LANGALLERIE, PHILIPPE GENTIL DE° (1656–1717), French general and adventurer who dreamed of establishing a Jewish state. After serving under the French, the Austrians, and the Poles, in 1716 Langallerie made an offer to the Turks through their envoy in The Hague. He would lead a motley army of disguised pilgrims into Italy, overthrow the pope, and hand Rome to the Turks. In return, he would receive one of their islands, or possibly the Holy Land itself, in order to settle there the lost Jewish tribes. He then appealed, though fruitlessly, to the Jewish communities in Amsterdam, Hamburg, Altona, and elsewhere to equip a fleet of 50 men-of-war and an army of 10,000 soldiers. His project attracted the kabbalist Alexander Susskind of Metz, who was to act as treasurer in Langallerie's chimerical "théocratie du verbe divin." In 1716 he was arrested near Hamburg and brought to Vienna. He was tried for conspiracy and high treason and died in prison.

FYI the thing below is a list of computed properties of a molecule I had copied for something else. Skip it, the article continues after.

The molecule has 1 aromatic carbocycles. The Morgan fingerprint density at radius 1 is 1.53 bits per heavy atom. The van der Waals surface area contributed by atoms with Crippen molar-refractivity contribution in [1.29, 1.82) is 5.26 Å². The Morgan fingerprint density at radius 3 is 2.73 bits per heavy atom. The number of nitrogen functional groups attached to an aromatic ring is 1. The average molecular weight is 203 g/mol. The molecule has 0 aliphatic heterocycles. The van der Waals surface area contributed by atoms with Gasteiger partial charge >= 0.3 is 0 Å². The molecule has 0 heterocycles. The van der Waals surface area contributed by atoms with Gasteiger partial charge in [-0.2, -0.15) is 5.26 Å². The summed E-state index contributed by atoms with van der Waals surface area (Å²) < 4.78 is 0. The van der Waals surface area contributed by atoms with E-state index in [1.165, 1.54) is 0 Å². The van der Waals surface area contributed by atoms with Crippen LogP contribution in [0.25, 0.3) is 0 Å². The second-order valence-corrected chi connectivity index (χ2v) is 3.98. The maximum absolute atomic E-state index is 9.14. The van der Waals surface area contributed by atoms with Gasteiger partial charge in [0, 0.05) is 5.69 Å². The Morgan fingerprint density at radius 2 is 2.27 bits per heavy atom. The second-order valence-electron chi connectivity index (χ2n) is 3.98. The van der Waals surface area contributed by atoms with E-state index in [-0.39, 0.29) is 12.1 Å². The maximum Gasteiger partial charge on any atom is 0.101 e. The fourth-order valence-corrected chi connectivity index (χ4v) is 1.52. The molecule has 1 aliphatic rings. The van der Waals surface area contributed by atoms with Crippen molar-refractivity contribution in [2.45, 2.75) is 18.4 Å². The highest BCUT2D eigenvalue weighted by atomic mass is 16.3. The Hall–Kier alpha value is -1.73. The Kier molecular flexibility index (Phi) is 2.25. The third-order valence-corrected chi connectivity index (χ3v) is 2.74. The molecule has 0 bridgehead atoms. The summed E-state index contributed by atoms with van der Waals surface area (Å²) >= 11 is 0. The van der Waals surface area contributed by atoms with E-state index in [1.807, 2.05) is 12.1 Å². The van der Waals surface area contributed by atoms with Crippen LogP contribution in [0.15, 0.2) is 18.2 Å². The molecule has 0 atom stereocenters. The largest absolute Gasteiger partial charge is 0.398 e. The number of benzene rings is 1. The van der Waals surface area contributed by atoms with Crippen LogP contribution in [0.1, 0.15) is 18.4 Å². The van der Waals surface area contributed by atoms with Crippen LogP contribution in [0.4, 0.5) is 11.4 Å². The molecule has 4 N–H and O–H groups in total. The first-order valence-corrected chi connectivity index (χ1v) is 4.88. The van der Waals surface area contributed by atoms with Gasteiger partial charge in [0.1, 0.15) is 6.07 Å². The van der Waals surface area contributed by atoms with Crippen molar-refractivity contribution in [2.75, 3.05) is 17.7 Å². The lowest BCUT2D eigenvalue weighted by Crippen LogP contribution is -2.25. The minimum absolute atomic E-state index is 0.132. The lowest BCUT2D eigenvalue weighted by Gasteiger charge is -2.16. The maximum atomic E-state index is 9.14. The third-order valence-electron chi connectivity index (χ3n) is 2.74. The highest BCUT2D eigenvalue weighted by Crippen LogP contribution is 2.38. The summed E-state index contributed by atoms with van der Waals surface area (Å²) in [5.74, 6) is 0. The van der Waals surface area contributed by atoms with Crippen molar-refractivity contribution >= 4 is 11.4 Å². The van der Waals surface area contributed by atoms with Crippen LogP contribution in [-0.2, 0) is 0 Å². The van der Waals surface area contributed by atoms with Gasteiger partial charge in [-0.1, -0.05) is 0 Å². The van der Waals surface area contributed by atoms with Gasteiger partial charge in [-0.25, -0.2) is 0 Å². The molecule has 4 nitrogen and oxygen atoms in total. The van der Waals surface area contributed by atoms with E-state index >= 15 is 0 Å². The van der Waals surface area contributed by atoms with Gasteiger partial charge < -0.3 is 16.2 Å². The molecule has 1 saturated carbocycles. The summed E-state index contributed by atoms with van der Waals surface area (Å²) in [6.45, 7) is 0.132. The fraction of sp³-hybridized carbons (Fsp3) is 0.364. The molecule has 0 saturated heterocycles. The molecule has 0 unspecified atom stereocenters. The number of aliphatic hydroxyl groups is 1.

Kaufmann, in: REJ, 28 (1894), 193–211; Gelber, in: REJ, 89 (1930), 224–36.